Subordination agreement question

If I ask the customer service at title company to search for loans. ?Am I able to see the subordination agreements??

Hi Sue,

The subordination agreement is a recorded legal document and it would be
recorded at the same time as a new Deed of Trust.?

You can usually search by name and document type at the
county. You may also be able to get someone in customer service at the title company to pull up the title plant chain and have a look. Finally you might want to
consider ordering a preliminary title report on the property. Expensive if it
doesn’t end up going to sale, but far cheaper than missing something.

Adding to Patrice’s comment … when subordination agreements exist there is virtually always good rationale as to why they are in place. The most common instance is when the same lender is making a second large loan … e.g. making a ‘ostensible’ 2nd position loan that has a greater payoff $ amount than their ‘outstanding’ (non-reconveyed) 1st position loan. The subordination agreement would move the larger loan into a senior priority position. Yet, even when there are different lenders involved … if/when you see a ‘large loan’ – bigger than a foreclosing 1st – there’s a decent chance that the bigger loan made sure they were in senior position (if not by recording date … then via subordination agreement). But you never know … so it always pays to triple check loan position.?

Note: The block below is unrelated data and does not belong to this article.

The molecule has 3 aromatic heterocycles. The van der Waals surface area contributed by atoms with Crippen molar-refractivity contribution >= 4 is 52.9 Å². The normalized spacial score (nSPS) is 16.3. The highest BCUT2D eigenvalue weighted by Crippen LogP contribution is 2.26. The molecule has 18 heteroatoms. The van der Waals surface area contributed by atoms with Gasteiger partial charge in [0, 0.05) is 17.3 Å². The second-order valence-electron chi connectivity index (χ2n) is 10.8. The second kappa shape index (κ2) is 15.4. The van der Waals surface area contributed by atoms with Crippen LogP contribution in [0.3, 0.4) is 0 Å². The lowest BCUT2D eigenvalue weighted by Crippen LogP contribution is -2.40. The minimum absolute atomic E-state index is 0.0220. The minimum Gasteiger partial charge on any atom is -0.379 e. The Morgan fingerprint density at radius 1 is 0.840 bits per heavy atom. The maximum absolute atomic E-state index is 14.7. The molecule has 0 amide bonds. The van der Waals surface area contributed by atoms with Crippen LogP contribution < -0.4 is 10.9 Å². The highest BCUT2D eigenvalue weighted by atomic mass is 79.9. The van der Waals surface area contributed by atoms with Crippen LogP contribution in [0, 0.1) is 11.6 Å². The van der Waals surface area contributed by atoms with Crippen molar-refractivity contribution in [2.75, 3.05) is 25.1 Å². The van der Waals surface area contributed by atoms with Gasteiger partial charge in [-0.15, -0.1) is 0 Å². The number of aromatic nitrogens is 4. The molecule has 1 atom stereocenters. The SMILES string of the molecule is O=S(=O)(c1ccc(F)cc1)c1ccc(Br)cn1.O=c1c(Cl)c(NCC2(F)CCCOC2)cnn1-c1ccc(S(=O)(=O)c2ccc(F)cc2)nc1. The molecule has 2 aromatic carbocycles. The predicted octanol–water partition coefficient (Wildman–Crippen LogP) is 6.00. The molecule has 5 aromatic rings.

The sad thing to see is when a private party (sometimes a friend of the distressed owner/borrower) comes in to make a ‘bailout’ loan, virtually always in ‘junior position.’ Those well intended friends are vulnerable to being ‘wiped out’ (no security). I saw one instance where a small dental office pension plan (dentist as trustee) made a $500K junior loan and the dentist had to come to the auction to ‘defend’ … he bought the foreclosing 1st at trustee sale to avoid being wiped out. He paid $820K for the 1st DOT on a property worth about the same ($800K give or take). So his pension plan’s total investment in the property was $1.3+ million … now a very long-term hold.?